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What I've learned in my mindful eating experiment.

 

What is mindful eating? There are many definitions.

Most describe it as devoting all your senses to eating; namely see, smell, taste, touch and hear(snap, crackle, pop).

Being grateful for the food and how it arrived to your table.

Noticing how you feel before, during and after you eat.

Lastly, we give our undivided attention to consuming our food (and beverages).

 

So I decided to give it a test run before rolling it out the our Prana Vibe community and here's what I discovered...

 

1. I noticed how I wanted to grab the remote, the cell, or a book to read. I was antsy to do something else while eating. It was difficult to resist.

2. When I just sat there and ate with no distractions, I noticed the different notes of the food. The squash had a bit of a nutty taste to them. I had to chew the food longer to masticate it properly.

3. I got satiated much quicker since I ate slower. I noticed how the food felt in my mouth and swallowing before taking another bite. 

4. I took a moment to breathe and thank the food. I appreciated every soul and process involved to get this food to me.

5. Eating in social settings was much tougher for me. I found that I ate more because I enjoyed the company and it correlated to a higher intake volume.

6. When something upset me, I noticed that I wanted to put something in my mouth right away. It's like I needed validation and wanted to feel good and avoid feeling bad in that very moment.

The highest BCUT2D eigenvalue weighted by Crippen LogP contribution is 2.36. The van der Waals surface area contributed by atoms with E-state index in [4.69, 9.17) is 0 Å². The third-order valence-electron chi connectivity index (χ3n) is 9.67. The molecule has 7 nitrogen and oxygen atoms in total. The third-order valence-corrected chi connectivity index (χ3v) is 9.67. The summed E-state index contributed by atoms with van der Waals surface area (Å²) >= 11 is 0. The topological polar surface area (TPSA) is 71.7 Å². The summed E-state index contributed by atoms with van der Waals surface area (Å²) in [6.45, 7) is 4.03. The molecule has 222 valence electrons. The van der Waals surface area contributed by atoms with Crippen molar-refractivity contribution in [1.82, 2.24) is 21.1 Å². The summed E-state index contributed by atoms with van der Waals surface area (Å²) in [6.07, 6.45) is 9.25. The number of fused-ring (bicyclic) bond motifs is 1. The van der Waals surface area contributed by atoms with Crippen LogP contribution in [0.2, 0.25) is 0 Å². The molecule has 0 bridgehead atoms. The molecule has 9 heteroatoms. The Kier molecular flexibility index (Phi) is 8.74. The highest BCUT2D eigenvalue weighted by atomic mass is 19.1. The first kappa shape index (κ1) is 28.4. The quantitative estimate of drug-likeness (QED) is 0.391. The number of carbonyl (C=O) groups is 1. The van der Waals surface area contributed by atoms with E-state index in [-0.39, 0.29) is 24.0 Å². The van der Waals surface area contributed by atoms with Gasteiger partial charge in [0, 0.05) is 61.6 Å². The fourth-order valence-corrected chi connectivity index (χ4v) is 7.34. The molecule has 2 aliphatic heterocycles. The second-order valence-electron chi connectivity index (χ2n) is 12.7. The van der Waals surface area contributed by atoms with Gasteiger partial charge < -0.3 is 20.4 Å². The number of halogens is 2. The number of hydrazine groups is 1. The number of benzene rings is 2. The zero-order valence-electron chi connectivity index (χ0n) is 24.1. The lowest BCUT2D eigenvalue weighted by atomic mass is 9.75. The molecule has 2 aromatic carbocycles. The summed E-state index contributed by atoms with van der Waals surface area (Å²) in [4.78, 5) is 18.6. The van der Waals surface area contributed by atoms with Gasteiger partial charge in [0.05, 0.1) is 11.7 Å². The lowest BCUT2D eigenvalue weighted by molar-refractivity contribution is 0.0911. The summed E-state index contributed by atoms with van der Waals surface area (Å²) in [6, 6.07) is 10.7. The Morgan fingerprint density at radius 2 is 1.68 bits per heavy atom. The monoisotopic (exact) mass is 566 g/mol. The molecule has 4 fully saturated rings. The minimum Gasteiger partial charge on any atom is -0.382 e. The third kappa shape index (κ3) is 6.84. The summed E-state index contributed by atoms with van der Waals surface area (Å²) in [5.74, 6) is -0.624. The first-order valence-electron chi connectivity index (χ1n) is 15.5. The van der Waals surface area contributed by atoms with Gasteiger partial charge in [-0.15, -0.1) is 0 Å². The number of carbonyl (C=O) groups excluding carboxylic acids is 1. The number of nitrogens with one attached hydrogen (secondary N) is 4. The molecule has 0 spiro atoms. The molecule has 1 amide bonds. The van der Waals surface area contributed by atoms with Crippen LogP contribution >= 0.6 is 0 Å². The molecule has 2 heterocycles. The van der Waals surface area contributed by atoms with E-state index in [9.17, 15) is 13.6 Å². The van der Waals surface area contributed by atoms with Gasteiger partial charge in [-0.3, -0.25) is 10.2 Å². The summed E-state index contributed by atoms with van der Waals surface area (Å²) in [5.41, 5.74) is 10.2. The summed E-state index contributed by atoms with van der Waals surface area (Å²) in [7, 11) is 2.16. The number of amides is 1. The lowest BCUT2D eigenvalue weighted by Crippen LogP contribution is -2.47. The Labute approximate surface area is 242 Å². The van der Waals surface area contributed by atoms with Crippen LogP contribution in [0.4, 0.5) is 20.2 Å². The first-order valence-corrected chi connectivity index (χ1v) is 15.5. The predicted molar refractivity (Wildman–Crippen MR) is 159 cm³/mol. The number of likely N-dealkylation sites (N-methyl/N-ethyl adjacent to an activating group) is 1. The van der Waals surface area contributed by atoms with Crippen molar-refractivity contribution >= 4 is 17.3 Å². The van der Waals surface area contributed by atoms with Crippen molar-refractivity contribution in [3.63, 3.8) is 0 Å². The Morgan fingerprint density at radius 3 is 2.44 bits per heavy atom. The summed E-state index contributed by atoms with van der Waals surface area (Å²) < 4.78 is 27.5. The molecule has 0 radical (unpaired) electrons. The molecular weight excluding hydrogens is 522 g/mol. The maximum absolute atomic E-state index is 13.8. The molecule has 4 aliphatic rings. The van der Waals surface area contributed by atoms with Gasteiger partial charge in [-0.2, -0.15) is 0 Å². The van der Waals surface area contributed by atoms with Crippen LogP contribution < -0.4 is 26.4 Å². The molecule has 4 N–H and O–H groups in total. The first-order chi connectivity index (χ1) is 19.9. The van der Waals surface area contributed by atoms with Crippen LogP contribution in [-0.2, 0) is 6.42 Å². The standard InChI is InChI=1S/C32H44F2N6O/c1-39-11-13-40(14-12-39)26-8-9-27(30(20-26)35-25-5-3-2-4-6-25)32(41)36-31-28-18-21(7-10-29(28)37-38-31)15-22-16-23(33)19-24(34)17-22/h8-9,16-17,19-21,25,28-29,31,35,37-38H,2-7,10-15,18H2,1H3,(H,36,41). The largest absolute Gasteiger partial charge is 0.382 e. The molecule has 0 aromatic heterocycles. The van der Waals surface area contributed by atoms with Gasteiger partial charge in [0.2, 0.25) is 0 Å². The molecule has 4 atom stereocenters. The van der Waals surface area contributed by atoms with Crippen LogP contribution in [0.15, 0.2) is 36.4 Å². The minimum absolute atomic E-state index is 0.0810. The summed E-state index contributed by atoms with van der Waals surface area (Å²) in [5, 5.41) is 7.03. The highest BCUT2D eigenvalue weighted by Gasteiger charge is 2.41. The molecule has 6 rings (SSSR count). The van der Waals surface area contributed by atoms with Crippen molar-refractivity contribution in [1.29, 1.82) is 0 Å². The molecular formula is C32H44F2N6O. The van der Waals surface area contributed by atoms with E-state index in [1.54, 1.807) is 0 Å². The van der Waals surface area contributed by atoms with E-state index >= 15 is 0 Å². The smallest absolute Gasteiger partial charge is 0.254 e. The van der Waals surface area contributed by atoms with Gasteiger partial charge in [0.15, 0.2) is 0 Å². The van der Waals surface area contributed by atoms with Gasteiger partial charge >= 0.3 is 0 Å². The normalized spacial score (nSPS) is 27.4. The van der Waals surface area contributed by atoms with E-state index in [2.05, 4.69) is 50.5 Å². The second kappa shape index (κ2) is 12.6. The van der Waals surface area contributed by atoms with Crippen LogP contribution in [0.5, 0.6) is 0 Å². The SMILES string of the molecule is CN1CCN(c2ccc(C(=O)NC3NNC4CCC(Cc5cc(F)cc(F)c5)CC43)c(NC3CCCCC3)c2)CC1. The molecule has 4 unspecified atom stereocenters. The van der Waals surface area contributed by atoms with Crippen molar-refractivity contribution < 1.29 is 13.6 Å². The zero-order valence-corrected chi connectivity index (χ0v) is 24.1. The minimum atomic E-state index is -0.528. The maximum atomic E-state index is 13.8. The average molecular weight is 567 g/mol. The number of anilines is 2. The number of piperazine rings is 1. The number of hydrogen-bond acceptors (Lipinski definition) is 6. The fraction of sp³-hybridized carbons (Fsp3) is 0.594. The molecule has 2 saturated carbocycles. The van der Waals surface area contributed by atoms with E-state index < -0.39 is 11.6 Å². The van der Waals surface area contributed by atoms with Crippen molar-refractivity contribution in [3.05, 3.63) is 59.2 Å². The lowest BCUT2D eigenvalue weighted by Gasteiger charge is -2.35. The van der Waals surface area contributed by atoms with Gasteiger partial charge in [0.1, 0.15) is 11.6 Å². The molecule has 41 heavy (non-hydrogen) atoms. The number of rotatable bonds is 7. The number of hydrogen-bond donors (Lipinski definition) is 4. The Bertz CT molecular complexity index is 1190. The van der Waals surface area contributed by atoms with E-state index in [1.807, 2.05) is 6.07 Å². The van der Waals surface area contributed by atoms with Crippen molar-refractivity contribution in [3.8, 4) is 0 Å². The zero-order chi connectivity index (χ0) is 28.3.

7. When I allowed the bad feelings to just exist with me, then the urge to make poor food choices subsided. It cleared up a great deal when I did get to better food options and enjoyed the small victory.

8. I learned that I sometimes ate out of boredom. It kept me entertained, didn't argue with me and is always there. When I chose to just be bored, eventually the urge to grab something to stuff in my face subsided.

 

I learned a lot about myself through this experiment. I have full intention to continue with mindful eating as much as possible. Our awareness around food can transform our mood, how we feel about ourselves and live a more balanced and fruitful life (pun intended). 

 

Join us on this journey of conscious food consumption. Please share your thoughts and experiences in the comment section below!


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Lying beneath the surface...

The inception of Prana Vibe came from a dream to serve the community on a highly intimate and personal level, knowing that quality is directly tied into the ability to connect with individuals and get to know them. Admittedly, larger classes and running Groupons were tempting considerations for our business. But, we chose to opt for slow growth and keep it boutique-y.

 

The following story reaffirms the path that Prana Vibe has taken and has stuck to. Jason, we love you and are so very grateful for your presence and prana.  

 

 

While in the US Army I had an accident involving a vehicle crash with another vehicle. I was driving one vehicle and got T-boned by another vehicle. I was immediately knocked unconscious and stayed like that for 40 minutes. I had an open head wound on the left side of my head. I was taken to the ER and ended up staying in ICU for 3 days, then under watch in the hospital for 2 weeks. I have no recollection of this but just know from medical records, my best friend who was the passenger and my family's account of what went down. After my release, I spend the next 6-months in speech pathology and traumatic brain injury rehab because I couldn't talk, could barely walk and i could not make cognitive thoughts. My brain had been thrashed around inside my skull and was inflamed. For the 3-months proceeding this accident and the 6-months after, I have permanent amnesia. I don't recall anything.